An old girlfriend of mine married a guy there who operated a stationary business. When she moved there, she lived in a big house on the West end of the Bay of Plenty. She had to jump through hoops to change her citizenship, they're not anxious apparently to have Americans spoil their paradise.
The plane looks interesting. How is the iron? Thick or thin? Thinner is a trademark of cheapo or relabeled, mass produced planes. How much slop is there in the blade height adjustment, another tell on quality. There is nothing like a plane, nothing in the world, to paraphrase a lyric, they are such a satisfying tool to use. That Ssshhhhhhiiiiiiiiiiiiiisssssssssssssshhhh sound is far more soothing than the RrrrrrRRrrrrrrRRrrrrr of a motor.
Your old girlfriend shouldn't take it to heart, they don't seem keen to let anybody in at the moment. I was trying to arrange for a girl to come over from the Philippines for a short holiday, but despite the fact the fact that she has already visited the US without incident (and you know how picky you guys have become recently), the Kiwi's seemed to think that she would abscond and stay as an illegal ...
I still haven't put my hand on the plane, but it's price is such that I won't shed a tear if it turns out to be a lump of junk, which neatly leads into ...
John; give this a try to get your metal parts rust free:
A trickle charger is perfect for the power supply, and any old piece of iron/steel (not stainless steel). A chunk of rebar works well. And a plastic pail. https://www.youtube.com/watch?v=WfZlFFrgxQw
Tons of You Tube vids on the electrolysis process.
.. yup, I'm with you all the way. I've just picked up an old Stanley framing square (ground edges, not stamped), and the first thing I did was check it for "square" ... as far as I'm concerned, it was bang on at 24" ...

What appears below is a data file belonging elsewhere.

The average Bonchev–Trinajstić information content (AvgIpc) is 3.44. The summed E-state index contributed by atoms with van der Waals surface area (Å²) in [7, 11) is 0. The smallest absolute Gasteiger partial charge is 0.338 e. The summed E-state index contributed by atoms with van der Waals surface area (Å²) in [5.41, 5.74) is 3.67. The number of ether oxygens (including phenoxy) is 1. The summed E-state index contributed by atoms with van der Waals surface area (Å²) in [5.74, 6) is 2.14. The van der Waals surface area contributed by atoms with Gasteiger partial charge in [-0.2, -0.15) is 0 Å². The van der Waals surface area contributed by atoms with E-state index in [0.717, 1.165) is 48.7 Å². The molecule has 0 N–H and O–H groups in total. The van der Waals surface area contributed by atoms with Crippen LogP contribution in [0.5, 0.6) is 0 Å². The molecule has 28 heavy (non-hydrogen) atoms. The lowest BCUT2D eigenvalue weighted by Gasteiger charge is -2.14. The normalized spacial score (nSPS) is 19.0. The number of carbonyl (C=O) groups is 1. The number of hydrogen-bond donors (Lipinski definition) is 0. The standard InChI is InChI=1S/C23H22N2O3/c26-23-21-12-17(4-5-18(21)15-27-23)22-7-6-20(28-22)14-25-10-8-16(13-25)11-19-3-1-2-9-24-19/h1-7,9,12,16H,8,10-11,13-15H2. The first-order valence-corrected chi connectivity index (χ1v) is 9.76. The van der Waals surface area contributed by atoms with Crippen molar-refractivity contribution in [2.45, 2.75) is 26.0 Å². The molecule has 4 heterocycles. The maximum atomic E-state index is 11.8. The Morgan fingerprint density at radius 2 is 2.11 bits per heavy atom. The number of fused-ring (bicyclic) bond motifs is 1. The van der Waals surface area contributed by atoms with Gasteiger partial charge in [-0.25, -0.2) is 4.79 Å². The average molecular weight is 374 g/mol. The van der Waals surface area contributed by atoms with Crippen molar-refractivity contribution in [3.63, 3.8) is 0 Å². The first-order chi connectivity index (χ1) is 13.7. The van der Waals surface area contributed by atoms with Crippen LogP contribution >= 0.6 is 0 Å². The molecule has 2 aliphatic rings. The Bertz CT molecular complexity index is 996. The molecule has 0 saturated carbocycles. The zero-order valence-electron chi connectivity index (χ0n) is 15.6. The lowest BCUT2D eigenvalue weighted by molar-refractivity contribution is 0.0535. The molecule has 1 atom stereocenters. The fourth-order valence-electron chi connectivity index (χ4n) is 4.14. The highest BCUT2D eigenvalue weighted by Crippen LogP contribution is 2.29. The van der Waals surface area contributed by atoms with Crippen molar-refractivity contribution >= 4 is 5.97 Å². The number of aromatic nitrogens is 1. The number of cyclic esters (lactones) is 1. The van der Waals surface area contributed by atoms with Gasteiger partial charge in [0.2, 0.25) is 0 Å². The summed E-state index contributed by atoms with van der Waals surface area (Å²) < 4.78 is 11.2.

The only issue was that it's not as clean as it could be, so I've finally found an "under bed" storage box that will take the 24" x 15" square for a quick "rejuvenation" with the magic of elastic-trickery ... :-)
The plane can have also have a soak when it arrives ...
Originally Posted by Cherryville Chuck View Post
I know Sears marketed some tools made by Millers Falls. Montgomery Ward may have too. It wasn't uncommon for some plane makers not to put markings on their planes, why I don't know. It's the easiest way to advertise your product. I have a fairly nice #4 or 5 with a corrugated bottom that isn't marked. I have a nice dual spokeshave that isn't either. It has a straight and radiused cutter on it. I'd love to find out the history of both but most importantly they work well.
Yes, I had read that Sears (amongst others) had sold tools made by Millers Falls, but as you say, it always surprises me when a manufacturer doesn't mark their product, it's almost as though they are saying they aren't particularly proud of their creation.
Anyway, as I've suggested, I'll see if I can get this plane for "sensible money", and see where it takes me, because even if it's a heap of junk, I can have some fun with the electrolysis, as I've got a few projects that would benefit from some treatment.
Once again, thanks for all the comments, they are all giving me a few more things to think about ... and if anybody can shed any light on the "wave" pattern, that intrigues me too. Looking at the photo's more closely, it looks like the "wave" effect is achieved by varying the depth of the "valleys" which seem to be running parallel to the edges / sides ... this detective work is definitely a bit of fun ...